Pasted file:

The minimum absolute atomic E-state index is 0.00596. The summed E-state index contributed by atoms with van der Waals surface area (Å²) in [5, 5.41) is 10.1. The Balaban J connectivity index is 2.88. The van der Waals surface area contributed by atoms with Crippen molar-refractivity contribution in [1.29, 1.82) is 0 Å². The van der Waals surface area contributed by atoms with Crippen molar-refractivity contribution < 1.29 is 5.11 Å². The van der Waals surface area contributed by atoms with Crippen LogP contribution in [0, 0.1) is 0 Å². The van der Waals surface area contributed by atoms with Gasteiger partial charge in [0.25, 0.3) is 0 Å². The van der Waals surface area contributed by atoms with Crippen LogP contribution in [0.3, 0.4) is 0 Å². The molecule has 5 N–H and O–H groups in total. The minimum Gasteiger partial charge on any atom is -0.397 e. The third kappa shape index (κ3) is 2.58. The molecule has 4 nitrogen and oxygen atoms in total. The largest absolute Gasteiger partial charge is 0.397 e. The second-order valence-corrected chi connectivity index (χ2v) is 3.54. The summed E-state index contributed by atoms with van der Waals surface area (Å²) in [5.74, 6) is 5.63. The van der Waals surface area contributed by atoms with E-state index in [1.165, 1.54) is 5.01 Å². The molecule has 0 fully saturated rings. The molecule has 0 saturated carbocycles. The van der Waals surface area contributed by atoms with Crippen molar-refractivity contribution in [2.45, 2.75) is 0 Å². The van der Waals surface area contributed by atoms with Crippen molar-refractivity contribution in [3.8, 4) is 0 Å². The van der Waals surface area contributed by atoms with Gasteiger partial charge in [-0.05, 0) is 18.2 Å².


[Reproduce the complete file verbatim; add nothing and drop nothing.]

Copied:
The minimum absolute atomic E-state index is 0.00596. The summed E-state index contributed by atoms with van der Waals surface area (Å²) in [5, 5.41) is 10.1. The Balaban J connectivity index is 2.88. The van der Waals surface area contributed by atoms with Crippen molar-refractivity contribution in [1.29, 1.82) is 0 Å². The van der Waals surface area contributed by atoms with Crippen molar-refractivity contribution < 1.29 is 5.11 Å². The van der Waals surface area contributed by atoms with Crippen LogP contribution in [0, 0.1) is 0 Å². The van der Waals surface area contributed by atoms with Gasteiger partial charge in [0.25, 0.3) is 0 Å². The van der Waals surface area contributed by atoms with Crippen LogP contribution in [0.3, 0.4) is 0 Å². The molecule has 5 N–H and O–H groups in total. The minimum Gasteiger partial charge on any atom is -0.397 e. The third kappa shape index (κ3) is 2.58. The molecule has 4 nitrogen and oxygen atoms in total. The largest absolute Gasteiger partial charge is 0.397 e. The second-order valence-corrected chi connectivity index (χ2v) is 3.54. The summed E-state index contributed by atoms with van der Waals surface area (Å²) in [5.74, 6) is 5.63. The van der Waals surface area contributed by atoms with E-state index in [1.165, 1.54) is 5.01 Å². The molecule has 0 fully saturated rings. The molecule has 0 saturated carbocycles. The van der Waals surface area contributed by atoms with Crippen molar-refractivity contribution in [2.45, 2.75) is 0 Å². The van der Waals surface area contributed by atoms with Crippen molar-refractivity contribution in [3.8, 4) is 0 Å². The van der Waals surface area contributed by atoms with Gasteiger partial charge in [-0.05, 0) is 18.2 Å².